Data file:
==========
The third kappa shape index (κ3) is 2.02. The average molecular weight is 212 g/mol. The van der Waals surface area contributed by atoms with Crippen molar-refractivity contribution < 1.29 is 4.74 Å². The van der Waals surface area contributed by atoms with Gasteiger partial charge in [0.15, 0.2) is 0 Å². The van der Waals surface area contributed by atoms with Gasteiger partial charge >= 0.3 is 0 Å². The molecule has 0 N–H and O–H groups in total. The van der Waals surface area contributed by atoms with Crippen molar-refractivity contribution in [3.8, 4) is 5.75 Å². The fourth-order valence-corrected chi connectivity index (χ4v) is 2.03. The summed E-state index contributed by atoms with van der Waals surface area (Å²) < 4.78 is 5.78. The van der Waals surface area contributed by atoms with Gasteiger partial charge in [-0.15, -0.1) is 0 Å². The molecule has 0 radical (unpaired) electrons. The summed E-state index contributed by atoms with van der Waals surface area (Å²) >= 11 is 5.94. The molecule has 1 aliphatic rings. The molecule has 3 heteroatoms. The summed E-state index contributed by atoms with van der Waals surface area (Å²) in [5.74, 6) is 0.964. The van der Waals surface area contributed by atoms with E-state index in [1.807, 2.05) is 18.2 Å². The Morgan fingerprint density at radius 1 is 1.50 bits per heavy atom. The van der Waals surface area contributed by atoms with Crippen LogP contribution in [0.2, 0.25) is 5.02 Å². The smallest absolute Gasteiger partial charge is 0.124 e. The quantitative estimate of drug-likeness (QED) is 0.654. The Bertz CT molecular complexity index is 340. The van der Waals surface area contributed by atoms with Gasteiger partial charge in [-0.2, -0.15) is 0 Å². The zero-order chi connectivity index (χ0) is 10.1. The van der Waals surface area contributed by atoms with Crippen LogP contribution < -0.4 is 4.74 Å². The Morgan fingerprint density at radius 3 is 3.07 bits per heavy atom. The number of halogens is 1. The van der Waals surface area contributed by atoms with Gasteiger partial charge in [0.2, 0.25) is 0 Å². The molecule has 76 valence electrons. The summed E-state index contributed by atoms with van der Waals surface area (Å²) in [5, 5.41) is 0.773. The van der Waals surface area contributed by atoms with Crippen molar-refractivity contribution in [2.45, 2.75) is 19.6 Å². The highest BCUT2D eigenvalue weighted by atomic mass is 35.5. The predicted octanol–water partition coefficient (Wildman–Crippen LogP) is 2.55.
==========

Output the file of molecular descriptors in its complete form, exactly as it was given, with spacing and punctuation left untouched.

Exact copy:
The third kappa shape index (κ3) is 2.02. The average molecular weight is 212 g/mol. The van der Waals surface area contributed by atoms with Crippen molar-refractivity contribution < 1.29 is 4.74 Å². The van der Waals surface area contributed by atoms with Gasteiger partial charge in [0.15, 0.2) is 0 Å². The van der Waals surface area contributed by atoms with Gasteiger partial charge >= 0.3 is 0 Å². The molecule has 0 N–H and O–H groups in total. The van der Waals surface area contributed by atoms with Crippen molar-refractivity contribution in [3.8, 4) is 5.75 Å². The fourth-order valence-corrected chi connectivity index (χ4v) is 2.03. The summed E-state index contributed by atoms with van der Waals surface area (Å²) < 4.78 is 5.78. The van der Waals surface area contributed by atoms with Gasteiger partial charge in [-0.15, -0.1) is 0 Å². The molecule has 0 radical (unpaired) electrons. The summed E-state index contributed by atoms with van der Waals surface area (Å²) >= 11 is 5.94. The molecule has 1 aliphatic rings. The molecule has 3 heteroatoms. The summed E-state index contributed by atoms with van der Waals surface area (Å²) in [5.74, 6) is 0.964. The van der Waals surface area contributed by atoms with E-state index in [1.807, 2.05) is 18.2 Å². The Morgan fingerprint density at radius 1 is 1.50 bits per heavy atom. The van der Waals surface area contributed by atoms with Crippen LogP contribution in [0.2, 0.25) is 5.02 Å². The smallest absolute Gasteiger partial charge is 0.124 e. The quantitative estimate of drug-likeness (QED) is 0.654. The Bertz CT molecular complexity index is 340. The van der Waals surface area contributed by atoms with Gasteiger partial charge in [-0.2, -0.15) is 0 Å². The zero-order chi connectivity index (χ0) is 10.1. The van der Waals surface area contributed by atoms with Crippen LogP contribution < -0.4 is 4.74 Å². The Morgan fingerprint density at radius 3 is 3.07 bits per heavy atom. The number of halogens is 1. The van der Waals surface area contributed by atoms with Gasteiger partial charge in [0.2, 0.25) is 0 Å². The molecule has 76 valence electrons. The summed E-state index contributed by atoms with van der Waals surface area (Å²) in [5, 5.41) is 0.773. The van der Waals surface area contributed by atoms with Crippen molar-refractivity contribution in [2.45, 2.75) is 19.6 Å². The highest BCUT2D eigenvalue weighted by atomic mass is 35.5. The predicted octanol–water partition coefficient (Wildman–Crippen LogP) is 2.55.